Companies need to invest in research and development if New Zealand is to grow its knowledge economy, says a leading mathematician.
Gaven Martin, a distinguished professor of mathematics at Massey University, said New Zealand could work to attract that investment, because it had great natural resources and huge intellectual resources.
He said when Microsoft set up a research organisation in Melbourne, it sought students of maths and computer sciences.
"University of Melbourne said okay, we'll deliver them and they did - they invested in the programme, hired some people, directed students towards these things and now Microsoft has a research outpost in Melbourne, you know we have to be able to do those sorts of things within New Zealand."
He said more needed to be done to attract young people into mathematics.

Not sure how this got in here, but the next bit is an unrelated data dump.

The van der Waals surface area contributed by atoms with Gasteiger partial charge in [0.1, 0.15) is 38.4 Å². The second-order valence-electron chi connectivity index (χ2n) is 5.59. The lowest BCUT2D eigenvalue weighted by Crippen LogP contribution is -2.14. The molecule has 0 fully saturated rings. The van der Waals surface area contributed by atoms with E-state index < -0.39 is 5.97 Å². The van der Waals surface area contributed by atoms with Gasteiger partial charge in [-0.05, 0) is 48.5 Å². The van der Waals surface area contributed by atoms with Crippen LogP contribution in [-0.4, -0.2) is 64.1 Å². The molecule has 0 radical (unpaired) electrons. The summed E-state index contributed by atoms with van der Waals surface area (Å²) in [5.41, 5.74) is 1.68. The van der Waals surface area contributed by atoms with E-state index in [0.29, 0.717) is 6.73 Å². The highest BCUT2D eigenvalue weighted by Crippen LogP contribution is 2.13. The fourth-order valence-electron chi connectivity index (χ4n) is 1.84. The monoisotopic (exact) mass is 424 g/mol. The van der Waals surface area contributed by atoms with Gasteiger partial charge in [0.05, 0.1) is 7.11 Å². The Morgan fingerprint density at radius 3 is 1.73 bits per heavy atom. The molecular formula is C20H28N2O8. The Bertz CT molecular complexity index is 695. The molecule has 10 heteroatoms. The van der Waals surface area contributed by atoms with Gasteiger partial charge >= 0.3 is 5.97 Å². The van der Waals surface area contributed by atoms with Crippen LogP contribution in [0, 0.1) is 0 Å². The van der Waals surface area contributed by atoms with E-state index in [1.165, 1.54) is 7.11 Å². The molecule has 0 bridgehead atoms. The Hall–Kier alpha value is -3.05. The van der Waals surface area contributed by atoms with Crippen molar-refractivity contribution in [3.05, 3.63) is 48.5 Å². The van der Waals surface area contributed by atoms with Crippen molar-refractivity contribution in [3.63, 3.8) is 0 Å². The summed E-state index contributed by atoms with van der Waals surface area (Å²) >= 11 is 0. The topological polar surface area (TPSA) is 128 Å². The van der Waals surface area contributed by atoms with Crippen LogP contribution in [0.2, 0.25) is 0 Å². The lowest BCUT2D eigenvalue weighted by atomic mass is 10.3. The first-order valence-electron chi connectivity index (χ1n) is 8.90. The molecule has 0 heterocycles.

Professor Martin said Massey University produces about 20 maths graduates a year and Auckland University about 100.
He said because of the worldwide shortage, in the United States those with a postgraduate qualification in mathematics could expect to start their career on $US100,000 a year.
Professor Martin said those with strong analytical skills would succeed anywhere in the world.
"The demand for those sorts of skills is international and the reason of course is that so many more businesses, companies are generating just tremendous amounts of data and information and they need to know how to analyse it, to understand it, and use it to grow their business."